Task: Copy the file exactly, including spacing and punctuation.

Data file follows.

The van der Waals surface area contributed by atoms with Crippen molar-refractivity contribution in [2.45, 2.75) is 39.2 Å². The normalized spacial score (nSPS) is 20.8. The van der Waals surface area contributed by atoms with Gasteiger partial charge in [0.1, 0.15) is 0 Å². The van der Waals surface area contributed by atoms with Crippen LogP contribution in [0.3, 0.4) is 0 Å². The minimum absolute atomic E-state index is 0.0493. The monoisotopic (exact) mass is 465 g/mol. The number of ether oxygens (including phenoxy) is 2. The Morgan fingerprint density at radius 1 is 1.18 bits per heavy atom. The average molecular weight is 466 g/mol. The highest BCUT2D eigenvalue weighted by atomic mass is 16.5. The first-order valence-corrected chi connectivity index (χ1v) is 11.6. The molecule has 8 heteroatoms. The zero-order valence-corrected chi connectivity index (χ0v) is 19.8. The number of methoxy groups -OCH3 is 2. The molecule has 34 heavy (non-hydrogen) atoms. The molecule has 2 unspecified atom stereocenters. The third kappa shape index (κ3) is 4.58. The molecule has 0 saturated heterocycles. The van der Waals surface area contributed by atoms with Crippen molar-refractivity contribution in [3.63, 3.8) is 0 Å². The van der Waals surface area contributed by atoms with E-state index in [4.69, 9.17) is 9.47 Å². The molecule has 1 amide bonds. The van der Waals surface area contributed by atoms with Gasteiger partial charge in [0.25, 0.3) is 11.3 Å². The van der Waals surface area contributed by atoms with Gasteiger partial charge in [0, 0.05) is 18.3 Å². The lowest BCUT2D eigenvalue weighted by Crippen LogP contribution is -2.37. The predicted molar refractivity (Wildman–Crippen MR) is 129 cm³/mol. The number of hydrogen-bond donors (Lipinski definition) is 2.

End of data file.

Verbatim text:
The van der Waals surface area contributed by atoms with Crippen molar-refractivity contribution in [2.45, 2.75) is 39.2 Å². The normalized spacial score (nSPS) is 20.8. The van der Waals surface area contributed by atoms with Gasteiger partial charge in [0.1, 0.15) is 0 Å². The van der Waals surface area contributed by atoms with Crippen LogP contribution in [0.3, 0.4) is 0 Å². The minimum absolute atomic E-state index is 0.0493. The monoisotopic (exact) mass is 465 g/mol. The number of ether oxygens (including phenoxy) is 2. The Morgan fingerprint density at radius 1 is 1.18 bits per heavy atom. The average molecular weight is 466 g/mol. The highest BCUT2D eigenvalue weighted by atomic mass is 16.5. The first-order valence-corrected chi connectivity index (χ1v) is 11.6. The molecule has 8 heteroatoms. The zero-order valence-corrected chi connectivity index (χ0v) is 19.8. The number of methoxy groups -OCH3 is 2. The molecule has 34 heavy (non-hydrogen) atoms. The molecule has 2 unspecified atom stereocenters. The third kappa shape index (κ3) is 4.58. The molecule has 0 saturated heterocycles. The van der Waals surface area contributed by atoms with Crippen molar-refractivity contribution in [3.63, 3.8) is 0 Å². The van der Waals surface area contributed by atoms with E-state index in [4.69, 9.17) is 9.47 Å². The molecule has 1 amide bonds. The van der Waals surface area contributed by atoms with Gasteiger partial charge in [0.25, 0.3) is 11.3 Å². The van der Waals surface area contributed by atoms with Gasteiger partial charge in [0, 0.05) is 18.3 Å². The lowest BCUT2D eigenvalue weighted by Crippen LogP contribution is -2.37. The predicted molar refractivity (Wildman–Crippen MR) is 129 cm³/mol. The number of hydrogen-bond donors (Lipinski definition) is 2.